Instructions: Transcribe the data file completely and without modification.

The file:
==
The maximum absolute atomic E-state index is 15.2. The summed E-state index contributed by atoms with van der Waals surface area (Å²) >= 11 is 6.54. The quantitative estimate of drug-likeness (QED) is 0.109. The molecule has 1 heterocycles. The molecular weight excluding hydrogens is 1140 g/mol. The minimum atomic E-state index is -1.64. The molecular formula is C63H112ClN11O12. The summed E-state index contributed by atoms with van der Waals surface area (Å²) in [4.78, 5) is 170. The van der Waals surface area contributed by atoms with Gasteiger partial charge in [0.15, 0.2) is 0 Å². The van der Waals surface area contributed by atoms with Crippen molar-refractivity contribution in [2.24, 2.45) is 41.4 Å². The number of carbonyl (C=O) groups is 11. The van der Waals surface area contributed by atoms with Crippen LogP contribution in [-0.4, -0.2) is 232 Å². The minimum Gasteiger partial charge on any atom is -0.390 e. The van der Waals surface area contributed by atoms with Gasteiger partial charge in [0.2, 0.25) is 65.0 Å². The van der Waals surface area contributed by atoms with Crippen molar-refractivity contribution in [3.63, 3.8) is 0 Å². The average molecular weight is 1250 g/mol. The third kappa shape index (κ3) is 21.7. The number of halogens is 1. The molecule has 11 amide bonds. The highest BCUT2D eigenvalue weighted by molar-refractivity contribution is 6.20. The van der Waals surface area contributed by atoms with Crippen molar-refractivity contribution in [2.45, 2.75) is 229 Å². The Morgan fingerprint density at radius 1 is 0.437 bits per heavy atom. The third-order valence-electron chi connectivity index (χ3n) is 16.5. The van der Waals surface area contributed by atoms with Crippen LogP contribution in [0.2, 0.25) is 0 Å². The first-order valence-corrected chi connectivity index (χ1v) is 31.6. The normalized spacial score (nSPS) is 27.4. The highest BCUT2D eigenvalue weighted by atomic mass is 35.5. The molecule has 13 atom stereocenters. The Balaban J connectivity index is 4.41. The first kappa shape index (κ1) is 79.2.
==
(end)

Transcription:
The maximum absolute atomic E-state index is 15.2. The summed E-state index contributed by atoms with van der Waals surface area (Å²) >= 11 is 6.54. The quantitative estimate of drug-likeness (QED) is 0.109. The molecule has 1 heterocycles. The molecular weight excluding hydrogens is 1140 g/mol. The minimum atomic E-state index is -1.64. The molecular formula is C63H112ClN11O12. The summed E-state index contributed by atoms with van der Waals surface area (Å²) in [4.78, 5) is 170. The van der Waals surface area contributed by atoms with Gasteiger partial charge in [0.15, 0.2) is 0 Å². The van der Waals surface area contributed by atoms with Crippen molar-refractivity contribution in [2.24, 2.45) is 41.4 Å². The number of carbonyl (C=O) groups is 11. The van der Waals surface area contributed by atoms with Crippen LogP contribution in [-0.4, -0.2) is 232 Å². The minimum Gasteiger partial charge on any atom is -0.390 e. The van der Waals surface area contributed by atoms with Gasteiger partial charge in [0.2, 0.25) is 65.0 Å². The van der Waals surface area contributed by atoms with Crippen molar-refractivity contribution in [3.63, 3.8) is 0 Å². The average molecular weight is 1250 g/mol. The third kappa shape index (κ3) is 21.7. The number of halogens is 1. The molecule has 11 amide bonds. The highest BCUT2D eigenvalue weighted by molar-refractivity contribution is 6.20. The van der Waals surface area contributed by atoms with Crippen molar-refractivity contribution in [2.45, 2.75) is 229 Å². The Morgan fingerprint density at radius 1 is 0.437 bits per heavy atom. The third-order valence-electron chi connectivity index (χ3n) is 16.5. The van der Waals surface area contributed by atoms with Crippen LogP contribution in [0.2, 0.25) is 0 Å². The first-order valence-corrected chi connectivity index (χ1v) is 31.6. The normalized spacial score (nSPS) is 27.4. The highest BCUT2D eigenvalue weighted by atomic mass is 35.5. The molecule has 13 atom stereocenters. The Balaban J connectivity index is 4.41. The first kappa shape index (κ1) is 79.2.